Both Laura and I were a bit too tuckered out to photograph the food we made ourselves, but I did capture this amazing blueberry cured salmon prepared by one of the local fishermen’s wives:
What We Did
Aside from learning so much about sustainable fishing in Alaska, which I discussed in my first recap post, we covered quite a bit of ground and had an absolute blast!
Have I told you all I’m a big fan of small planes? I am! So I was psyched when I learned we would be touring around in a float plane and seeing the wild Alaskan landscape. We checked out the forest, waterways, glaciers, icebergs, lakes, mountains, and ocean. We even saw a bear on the shore of a river. I was blown away by the beauty of the landscape – it’s difficult to describe in words, so I’ll show you in pictures.
Foraging for Mushrooms
Not only are Cordovans passionate about sustainable fishing and hunting, but they’re also foragers. Alaskan forests have all sorts of mushrooms and berries, both edible and poisonous. Locals have a great deal of experience in identifying which mushrooms and berries can be safely eaten. During the trip, we went foraging for mushrooms in the most incredible forest I’ve seen. The forest was thickly wooded, super mossy, moist and lush. To me, it was a fairy tale forest, and rummaging through it for edible mushrooms was an unparalleled experience. Curly, a seasoned mushroom foraging veteran lead us through the forest, assisting us on our mushroom collection, pointing out mushrooms we should gather and which were inedible or harmful.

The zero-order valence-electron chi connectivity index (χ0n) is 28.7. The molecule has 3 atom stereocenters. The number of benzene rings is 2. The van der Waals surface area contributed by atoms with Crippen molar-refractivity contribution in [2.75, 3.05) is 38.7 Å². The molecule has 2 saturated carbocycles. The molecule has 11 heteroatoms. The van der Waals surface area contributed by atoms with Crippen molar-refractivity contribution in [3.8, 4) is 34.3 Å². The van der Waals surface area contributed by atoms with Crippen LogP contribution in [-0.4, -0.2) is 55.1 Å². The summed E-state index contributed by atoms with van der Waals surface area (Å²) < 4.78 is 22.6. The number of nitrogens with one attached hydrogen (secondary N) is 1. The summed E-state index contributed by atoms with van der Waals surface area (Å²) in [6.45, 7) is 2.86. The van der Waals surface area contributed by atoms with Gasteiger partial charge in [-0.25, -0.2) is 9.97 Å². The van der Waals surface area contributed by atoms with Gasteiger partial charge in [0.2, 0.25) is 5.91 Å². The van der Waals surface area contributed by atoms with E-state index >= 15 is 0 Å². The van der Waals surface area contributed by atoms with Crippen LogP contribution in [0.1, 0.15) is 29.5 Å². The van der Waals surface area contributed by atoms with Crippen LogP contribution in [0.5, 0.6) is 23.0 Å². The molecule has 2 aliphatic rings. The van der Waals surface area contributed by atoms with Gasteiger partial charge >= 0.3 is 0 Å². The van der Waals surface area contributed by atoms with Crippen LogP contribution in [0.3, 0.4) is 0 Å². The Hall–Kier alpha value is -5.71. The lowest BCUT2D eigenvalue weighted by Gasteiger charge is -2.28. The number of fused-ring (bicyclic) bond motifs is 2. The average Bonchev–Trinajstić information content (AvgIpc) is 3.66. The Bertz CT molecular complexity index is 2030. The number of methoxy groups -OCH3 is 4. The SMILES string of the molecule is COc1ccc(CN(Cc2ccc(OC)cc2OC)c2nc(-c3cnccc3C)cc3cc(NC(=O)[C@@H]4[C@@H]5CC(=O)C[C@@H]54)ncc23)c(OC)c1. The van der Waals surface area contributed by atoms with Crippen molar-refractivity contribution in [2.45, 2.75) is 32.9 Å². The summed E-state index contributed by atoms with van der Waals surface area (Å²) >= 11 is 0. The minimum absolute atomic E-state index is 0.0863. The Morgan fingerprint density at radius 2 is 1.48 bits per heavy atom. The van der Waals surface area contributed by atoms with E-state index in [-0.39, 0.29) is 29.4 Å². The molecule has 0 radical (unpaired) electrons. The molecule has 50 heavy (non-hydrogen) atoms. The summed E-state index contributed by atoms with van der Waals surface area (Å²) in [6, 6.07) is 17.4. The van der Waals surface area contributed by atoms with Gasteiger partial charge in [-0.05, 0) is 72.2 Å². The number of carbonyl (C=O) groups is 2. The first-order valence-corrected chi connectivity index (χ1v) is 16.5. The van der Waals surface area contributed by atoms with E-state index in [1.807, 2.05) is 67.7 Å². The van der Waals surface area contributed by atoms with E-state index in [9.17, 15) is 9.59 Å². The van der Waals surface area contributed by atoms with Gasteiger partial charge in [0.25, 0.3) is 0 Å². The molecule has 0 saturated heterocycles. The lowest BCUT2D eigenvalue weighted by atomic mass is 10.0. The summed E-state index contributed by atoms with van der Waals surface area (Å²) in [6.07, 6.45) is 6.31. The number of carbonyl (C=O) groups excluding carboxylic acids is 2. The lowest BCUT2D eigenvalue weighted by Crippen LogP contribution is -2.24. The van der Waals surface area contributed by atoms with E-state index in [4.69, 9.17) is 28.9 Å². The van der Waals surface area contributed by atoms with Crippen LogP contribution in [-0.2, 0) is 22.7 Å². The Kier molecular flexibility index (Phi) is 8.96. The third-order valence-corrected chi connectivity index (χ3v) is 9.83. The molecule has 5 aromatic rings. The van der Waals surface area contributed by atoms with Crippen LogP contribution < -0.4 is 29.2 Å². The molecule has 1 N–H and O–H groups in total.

Poisonous mushrooms are only harmful if they’re ingested, so biting into them won’t cause problems unless swallowed. We were told by an expert that if you can’t tell by sight whether or not a mushroom is edible, you can bite into it, and if it has a bitter flavor, spit it out, as it is not safe to eat. If the mushroom tastes favorable, it is edible.
We found a great deal of yellow footed chanterelles and hedgehog mushrooms during our foraging adventure. Laura and I used these mushrooms in the meal that we prepared (mentioned above) for our media group and a few local fishing families and scientists. We sautéed the mushrooms in butter, garlic, and a splash of wine and used them as a sauce/topping for the local Coho salmon we prepared. I was amazed at how beautifully the mushrooms turned out and how nicely they paired with the salmon.
Fishing on the Eyak
This is the story about how I fished for 7 hours and caught absolutely nothing. I joke, but seriously. We spent an amazing day fishing for salmon on the Eyak River, complete with waders and all. Our guide was super helpful in taking us to various parts of the river where he was confident the fish would be, and the three other folks in my group were successful in catching fish. I had something on the line two separate occasions, and the buggers hopped off while I was reeling them in. Which is my way of saying it was by no fault of my own that I didn’t catch a single fish. Winky face.
Regardless of catching zilch, I had the best time being on the river and can definitely see the draw to sport fishing. It’s therapeutic to say the least.
Laura caught three beautiful fish…what a natural talent!
To summarize: Alaska? Amazing. I hope to make it back one day, see more sights, and perhaps even redeem myself on the river. Huge thanks again to Copper River Salmon for the unforgettable adventure. I am forever appreciative!
As promised, here are some..